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Amazon’s recycling program for its plastic packaging isn’t working, report says

Amazon Plastic Packaging IMG_6256Amazon packaging rarely gets recycled when customers use the company’s recommended store drop-off system. Packaging from drop-off bins ended up in landfills or incinerators, became stuck in distribution centers, or was made into nonrecyclable products, according to a report from the U.S. PIRG Education Fund and Environment America Research and Policy Center.

“Nearly every time we order something from Amazon, we’re left with a pile of plastic packaging, which becomes waste as soon as our packages are opened,” said Jenn Engstrom, state director of CALPIRG Education Fund and author of the report. “We already knew that plastic is hard to recycle and that the rates of recycling all types of plastic, especially plastic film, are abysmal. We were skeptical that the store drop-off system that Amazon instructs customers to use is working and we were right.” 

Staff and volunteers with the U.S. PIRG Education Fund and Environment America Research and Policy Center in eight states put 93 tracking devices inside Amazon plastic packaging and placed them in recycling store drop off bins.

After following the instructions Amazon included on its packaging, only four packages with trackers inside ended up in a material recovery center that sorts items for recycling. Thirteen trackers ended up in landfills, two went to an incinerator, and three went to the Port of Los Angeles.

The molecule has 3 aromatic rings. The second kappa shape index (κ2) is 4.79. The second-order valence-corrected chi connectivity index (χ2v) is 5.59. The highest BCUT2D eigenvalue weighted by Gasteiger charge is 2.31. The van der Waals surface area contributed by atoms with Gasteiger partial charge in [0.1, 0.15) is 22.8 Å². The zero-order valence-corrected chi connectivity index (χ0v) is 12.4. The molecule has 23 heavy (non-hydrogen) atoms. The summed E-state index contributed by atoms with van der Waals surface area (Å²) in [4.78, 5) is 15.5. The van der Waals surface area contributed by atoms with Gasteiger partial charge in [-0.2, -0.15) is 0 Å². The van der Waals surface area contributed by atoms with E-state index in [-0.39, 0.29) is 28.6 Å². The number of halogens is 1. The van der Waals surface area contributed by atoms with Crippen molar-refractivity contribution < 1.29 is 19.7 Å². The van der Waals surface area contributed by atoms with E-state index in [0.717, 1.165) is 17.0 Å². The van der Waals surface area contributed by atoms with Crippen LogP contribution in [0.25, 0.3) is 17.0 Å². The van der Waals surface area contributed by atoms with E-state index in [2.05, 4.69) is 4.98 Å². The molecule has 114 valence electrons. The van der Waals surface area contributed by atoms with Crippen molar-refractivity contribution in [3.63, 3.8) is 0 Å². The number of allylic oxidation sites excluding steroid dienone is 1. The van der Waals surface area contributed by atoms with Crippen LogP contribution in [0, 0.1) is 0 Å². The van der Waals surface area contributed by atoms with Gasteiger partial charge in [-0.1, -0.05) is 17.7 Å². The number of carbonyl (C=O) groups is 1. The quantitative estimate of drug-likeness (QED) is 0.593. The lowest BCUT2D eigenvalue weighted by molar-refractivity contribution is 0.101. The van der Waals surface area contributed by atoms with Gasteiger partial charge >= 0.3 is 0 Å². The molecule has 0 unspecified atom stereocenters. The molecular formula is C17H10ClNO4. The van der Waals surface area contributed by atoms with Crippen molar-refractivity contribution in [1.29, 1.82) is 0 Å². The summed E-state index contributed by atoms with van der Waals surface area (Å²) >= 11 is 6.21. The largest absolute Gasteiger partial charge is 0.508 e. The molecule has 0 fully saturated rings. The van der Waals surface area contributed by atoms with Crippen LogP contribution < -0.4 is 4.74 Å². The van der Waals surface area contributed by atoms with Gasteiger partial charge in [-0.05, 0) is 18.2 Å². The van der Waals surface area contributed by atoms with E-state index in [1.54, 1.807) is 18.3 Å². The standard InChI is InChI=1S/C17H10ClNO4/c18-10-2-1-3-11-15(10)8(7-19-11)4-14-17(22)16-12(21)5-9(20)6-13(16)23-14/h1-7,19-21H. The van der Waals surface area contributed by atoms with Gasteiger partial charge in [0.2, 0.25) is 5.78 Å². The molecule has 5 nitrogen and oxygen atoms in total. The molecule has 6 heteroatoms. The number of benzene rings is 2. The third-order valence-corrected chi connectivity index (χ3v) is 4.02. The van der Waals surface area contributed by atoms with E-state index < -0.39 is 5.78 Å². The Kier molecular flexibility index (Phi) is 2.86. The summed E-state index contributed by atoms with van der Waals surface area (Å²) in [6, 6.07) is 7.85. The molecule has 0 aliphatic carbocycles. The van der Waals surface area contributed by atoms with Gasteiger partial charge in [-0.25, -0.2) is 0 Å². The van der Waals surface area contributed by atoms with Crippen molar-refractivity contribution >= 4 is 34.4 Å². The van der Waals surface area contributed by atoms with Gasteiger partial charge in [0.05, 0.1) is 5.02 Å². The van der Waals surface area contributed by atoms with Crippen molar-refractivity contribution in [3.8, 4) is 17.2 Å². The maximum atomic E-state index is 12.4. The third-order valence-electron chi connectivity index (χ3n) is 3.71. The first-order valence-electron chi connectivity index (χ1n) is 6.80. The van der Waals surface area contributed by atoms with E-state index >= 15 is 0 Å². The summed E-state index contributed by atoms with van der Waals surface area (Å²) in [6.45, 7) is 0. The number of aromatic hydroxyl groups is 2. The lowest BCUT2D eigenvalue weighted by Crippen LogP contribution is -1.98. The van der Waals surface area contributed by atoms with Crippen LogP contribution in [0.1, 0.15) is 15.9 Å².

The most common destination for the tracking devices – 24 of 93 – was a company called Trex Company Inc. Trex mixes plastic film with sawdust to make benches and decking, rendering the plastic’s new form nonrecyclable.

“Turning Amazon plastic packaging into nonrecyclable products might be better than throwing it away, but this process, called downcycling, is not the same as recycling,” said Celeste Meiffren-Swango, Beyond Plastic campaign director with Environment America Research andPolicy Center. “Downcycling still doesn’t close the loop on plastic production. To solve our plastic waste crisis, we need solutions that reduce the need to bring more plastic into our world.”  

As one of the largest retailers in the world, Amazon is a huge contributor to plastic waste. A 2021 report from the ocean conservation group Oceana estimated that Amazon generated 709 million pounds of plastic waste globally, which it estimates is enough to circle Earth more than 800 times in the form of the air pillows commonly used in packaging.

Less than 10 percent of all produced plastic has been recycled. The rest ends up being incinerated, overflowing landfills, littering our streets, polluting the ocean, and harming wildlife, Engstrom said. In the environment, plastic doesn’t degrade. Instead, it breaks into smaller pieces, called microplastics, that have been discovered in every corner of the globe. Microplastics are now being found inside human bodies.

Amazon has committed to eliminating plastic packaging in Europe, India, and Japan. In the U.S., the company has committed to phasing out the use of its plastic padded mailer, though without a timeline, she said. 

“We hope our investigation makes it clear to Amazon that recycling plastic is not the answer, especially relying on a store drop off system that uses an awful lot of infrastructure and energy to transport plastic around the country just to be downcycled or landfilled,” said Engstrom. “It’s time for Amazon to eliminate plastic packaging in its shipments.” 


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